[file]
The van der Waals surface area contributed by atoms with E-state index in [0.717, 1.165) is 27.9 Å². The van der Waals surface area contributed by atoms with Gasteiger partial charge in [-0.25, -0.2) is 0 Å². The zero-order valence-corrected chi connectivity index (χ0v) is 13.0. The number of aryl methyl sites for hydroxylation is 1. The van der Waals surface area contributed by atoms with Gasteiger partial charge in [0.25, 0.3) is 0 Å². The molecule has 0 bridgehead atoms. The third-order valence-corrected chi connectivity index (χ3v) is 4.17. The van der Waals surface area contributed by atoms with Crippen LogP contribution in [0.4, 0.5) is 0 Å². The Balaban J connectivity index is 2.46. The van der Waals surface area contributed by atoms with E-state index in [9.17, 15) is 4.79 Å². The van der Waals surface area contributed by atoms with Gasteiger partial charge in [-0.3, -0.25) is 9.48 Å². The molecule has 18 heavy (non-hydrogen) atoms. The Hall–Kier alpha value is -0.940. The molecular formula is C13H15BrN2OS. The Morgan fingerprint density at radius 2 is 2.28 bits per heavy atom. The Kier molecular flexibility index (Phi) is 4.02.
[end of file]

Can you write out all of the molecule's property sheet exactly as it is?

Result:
The van der Waals surface area contributed by atoms with E-state index in [0.717, 1.165) is 27.9 Å². The van der Waals surface area contributed by atoms with Gasteiger partial charge in [-0.25, -0.2) is 0 Å². The zero-order valence-corrected chi connectivity index (χ0v) is 13.0. The number of aryl methyl sites for hydroxylation is 1. The van der Waals surface area contributed by atoms with Gasteiger partial charge in [0.25, 0.3) is 0 Å². The molecule has 0 bridgehead atoms. The third-order valence-corrected chi connectivity index (χ3v) is 4.17. The van der Waals surface area contributed by atoms with Crippen LogP contribution in [0.4, 0.5) is 0 Å². The Balaban J connectivity index is 2.46. The van der Waals surface area contributed by atoms with E-state index in [9.17, 15) is 4.79 Å². The van der Waals surface area contributed by atoms with Gasteiger partial charge in [-0.3, -0.25) is 9.48 Å². The molecule has 18 heavy (non-hydrogen) atoms. The Hall–Kier alpha value is -0.940. The molecular formula is C13H15BrN2OS. The Morgan fingerprint density at radius 2 is 2.28 bits per heavy atom. The Kier molecular flexibility index (Phi) is 4.02.